I love the title. The long awaited book review I promised is here! My mom gave me as a gift and I was immediately excited because the Mead family has quite a history in Wyoming.
The book, Its Head Came Off By Accident by Muffy Mead-Ferro is a memoir. If you click on the title, it will take you to a write up. If you click on Muffy's name, it will take you to Amazon.
Let me preface things a little.
Muffy and I don't know each other although we attended the same classes at the same university and have the same major. We were strangers. I worked with her brother distantly on some cases when he was a US Attorney. But... I followed her mother, Mary Mead, a Republican, in politics. I am very familiar with the family ranches she writes about growing up on. I voted for Mary Mead. I also voted for her son, Matt Mead, the current governor. On a side note, I don't always agree with what he does and sometimes I get downright mad. I know he as a person tries to do what he thinks is right, but is influenced by outside forces. I will say no more about that.
Now that makes us close to family, right?
Ha. Anyway, I think Mary was defeated because she was a woman. I don't have anything negative to say about Sullivan, but I think that the people of the Republican Wyoming state did not quite embrace a woman as governor back then....even though it was 1990. Need I say more about progress.
Mary Mead died while on her ranch, working, and by a horse accident. I was greatly saddened back then. I remember hearing it on the radio first. It wasn't the voice of Walter Cronkite, of course, but the voice I remember told it as devastatingly as Walter Cronkite would have. Only it was the radio. I probably know the person who aired it first, but it doesn't come to mind.
She was the last of her kind, a tough pioneer lady. So with her death, came the loss of an era.
As you can imagine then... instantly, I felt I had to read this. Besides, my mom has good taste in books.
First, I must warn you, there is no plot...it's a memoir. Life is plot enough. It is also slow moving in some parts.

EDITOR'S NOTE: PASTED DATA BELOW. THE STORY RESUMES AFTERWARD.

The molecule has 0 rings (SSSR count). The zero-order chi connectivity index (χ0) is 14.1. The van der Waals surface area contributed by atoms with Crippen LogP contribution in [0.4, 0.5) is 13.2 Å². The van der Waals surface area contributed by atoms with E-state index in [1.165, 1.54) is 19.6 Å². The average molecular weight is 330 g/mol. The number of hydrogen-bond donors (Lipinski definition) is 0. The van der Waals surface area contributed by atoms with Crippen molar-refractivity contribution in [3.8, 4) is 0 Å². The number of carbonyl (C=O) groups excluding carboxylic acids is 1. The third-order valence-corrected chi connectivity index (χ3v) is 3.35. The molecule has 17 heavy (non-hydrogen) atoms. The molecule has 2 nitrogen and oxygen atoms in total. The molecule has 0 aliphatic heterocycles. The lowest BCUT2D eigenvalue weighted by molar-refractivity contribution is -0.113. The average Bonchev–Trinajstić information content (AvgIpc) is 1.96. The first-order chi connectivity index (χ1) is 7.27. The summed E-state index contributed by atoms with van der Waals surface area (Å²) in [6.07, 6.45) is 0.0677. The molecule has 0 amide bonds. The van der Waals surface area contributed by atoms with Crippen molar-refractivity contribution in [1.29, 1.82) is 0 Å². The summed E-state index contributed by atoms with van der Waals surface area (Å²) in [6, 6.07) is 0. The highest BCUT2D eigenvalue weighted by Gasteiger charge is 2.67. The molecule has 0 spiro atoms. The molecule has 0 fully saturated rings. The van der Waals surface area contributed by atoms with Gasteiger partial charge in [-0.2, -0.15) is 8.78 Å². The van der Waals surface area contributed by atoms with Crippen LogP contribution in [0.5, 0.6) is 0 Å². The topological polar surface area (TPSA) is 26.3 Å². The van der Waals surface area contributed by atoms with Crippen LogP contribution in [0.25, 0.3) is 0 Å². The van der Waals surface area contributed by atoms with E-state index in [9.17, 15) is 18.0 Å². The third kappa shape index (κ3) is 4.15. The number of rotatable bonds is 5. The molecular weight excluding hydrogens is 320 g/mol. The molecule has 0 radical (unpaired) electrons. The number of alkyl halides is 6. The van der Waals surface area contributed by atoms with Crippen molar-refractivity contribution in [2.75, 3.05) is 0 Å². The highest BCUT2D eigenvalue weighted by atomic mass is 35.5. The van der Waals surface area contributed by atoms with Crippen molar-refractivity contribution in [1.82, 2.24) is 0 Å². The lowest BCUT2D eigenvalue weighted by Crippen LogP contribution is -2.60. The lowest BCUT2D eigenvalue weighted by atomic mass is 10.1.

However, it is intelligently written and endearing.
It's funny how we relate to persons or characters when we read. Muffy describes things about the lands of Wyoming and her family held them as dear as I do. Ranching is a way of life, not a job. And the majesty of the land was too much to behold on some days. We also respected it.
Now her life in no way parallels mine except our parent (her mother and my father) both died young and we grew up on ranches in Wyoming on the same side of the state. However, Farson does not look like Jackson in any way. Nor is it near as valuable. Albeit, she grew up on legendary ground of many prime acres and I grew up on a nice plot.
I even teared up when she talked about Mary's death.
She really brought home the times we grew up and the era of the last American cowboy. Her family members were well off and politically famous. One even an ad star for cigarettes. But, I felt it contained compassion and love for the land, but lacked emotion when she wrote about her family. In fact, it seemed at times the family were distant with one another and mostly referred to each other as business partners. Maybe she was trying to be matter of fact in the history. I don't know.
Despite the downers I shared, It was well worth the read and very interesting. I enjoyed it. If you like western stories and want to know more about political history and the insides of a family, I suggest you get a copy.